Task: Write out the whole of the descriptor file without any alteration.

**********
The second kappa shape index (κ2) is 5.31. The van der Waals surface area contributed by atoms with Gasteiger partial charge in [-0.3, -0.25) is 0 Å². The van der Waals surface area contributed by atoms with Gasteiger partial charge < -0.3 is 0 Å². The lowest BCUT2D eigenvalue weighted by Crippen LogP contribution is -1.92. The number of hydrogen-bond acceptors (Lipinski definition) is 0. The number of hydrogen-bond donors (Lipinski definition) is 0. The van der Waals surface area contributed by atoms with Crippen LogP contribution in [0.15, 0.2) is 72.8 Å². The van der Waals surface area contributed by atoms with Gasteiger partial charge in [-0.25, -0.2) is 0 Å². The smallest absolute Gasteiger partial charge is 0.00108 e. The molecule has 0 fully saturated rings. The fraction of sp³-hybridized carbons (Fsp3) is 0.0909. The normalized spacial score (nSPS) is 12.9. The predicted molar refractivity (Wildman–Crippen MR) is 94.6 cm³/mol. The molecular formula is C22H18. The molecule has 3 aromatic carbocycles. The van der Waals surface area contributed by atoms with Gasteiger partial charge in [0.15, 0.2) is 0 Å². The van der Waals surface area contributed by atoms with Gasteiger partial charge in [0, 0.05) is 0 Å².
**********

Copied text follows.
The second kappa shape index (κ2) is 5.31. The van der Waals surface area contributed by atoms with Gasteiger partial charge in [-0.3, -0.25) is 0 Å². The van der Waals surface area contributed by atoms with Gasteiger partial charge < -0.3 is 0 Å². The lowest BCUT2D eigenvalue weighted by Crippen LogP contribution is -1.92. The number of hydrogen-bond acceptors (Lipinski definition) is 0. The number of hydrogen-bond donors (Lipinski definition) is 0. The van der Waals surface area contributed by atoms with Crippen LogP contribution in [0.15, 0.2) is 72.8 Å². The van der Waals surface area contributed by atoms with Gasteiger partial charge in [-0.25, -0.2) is 0 Å². The smallest absolute Gasteiger partial charge is 0.00108 e. The molecule has 0 fully saturated rings. The fraction of sp³-hybridized carbons (Fsp3) is 0.0909. The normalized spacial score (nSPS) is 12.9. The predicted molar refractivity (Wildman–Crippen MR) is 94.6 cm³/mol. The molecular formula is C22H18. The molecule has 3 aromatic carbocycles. The van der Waals surface area contributed by atoms with Gasteiger partial charge in [0.15, 0.2) is 0 Å². The van der Waals surface area contributed by atoms with Gasteiger partial charge in [0, 0.05) is 0 Å².